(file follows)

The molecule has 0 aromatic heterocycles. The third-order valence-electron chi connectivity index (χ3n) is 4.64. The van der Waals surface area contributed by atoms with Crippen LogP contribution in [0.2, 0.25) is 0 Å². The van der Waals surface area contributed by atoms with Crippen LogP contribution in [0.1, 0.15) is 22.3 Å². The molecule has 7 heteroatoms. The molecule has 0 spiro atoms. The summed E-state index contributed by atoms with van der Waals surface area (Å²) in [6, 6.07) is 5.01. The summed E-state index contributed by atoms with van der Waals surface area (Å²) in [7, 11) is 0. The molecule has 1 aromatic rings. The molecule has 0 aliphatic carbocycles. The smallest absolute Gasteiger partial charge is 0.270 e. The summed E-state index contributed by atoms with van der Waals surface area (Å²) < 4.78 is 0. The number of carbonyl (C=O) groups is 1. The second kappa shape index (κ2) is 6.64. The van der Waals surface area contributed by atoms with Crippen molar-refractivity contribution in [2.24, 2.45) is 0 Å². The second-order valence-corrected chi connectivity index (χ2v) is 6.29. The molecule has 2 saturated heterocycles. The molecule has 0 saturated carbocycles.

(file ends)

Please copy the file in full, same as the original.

The molecule has 0 aromatic heterocycles. The third-order valence-electron chi connectivity index (χ3n) is 4.64. The van der Waals surface area contributed by atoms with Crippen LogP contribution in [0.2, 0.25) is 0 Å². The van der Waals surface area contributed by atoms with Crippen LogP contribution in [0.1, 0.15) is 22.3 Å². The molecule has 7 heteroatoms. The molecule has 0 spiro atoms. The summed E-state index contributed by atoms with van der Waals surface area (Å²) in [6, 6.07) is 5.01. The summed E-state index contributed by atoms with van der Waals surface area (Å²) in [7, 11) is 0. The molecule has 1 aromatic rings. The molecule has 0 aliphatic carbocycles. The smallest absolute Gasteiger partial charge is 0.270 e. The summed E-state index contributed by atoms with van der Waals surface area (Å²) < 4.78 is 0. The number of carbonyl (C=O) groups is 1. The second kappa shape index (κ2) is 6.64. The van der Waals surface area contributed by atoms with Crippen molar-refractivity contribution in [2.24, 2.45) is 0 Å². The second-order valence-corrected chi connectivity index (χ2v) is 6.29. The molecule has 2 saturated heterocycles. The molecule has 0 saturated carbocycles.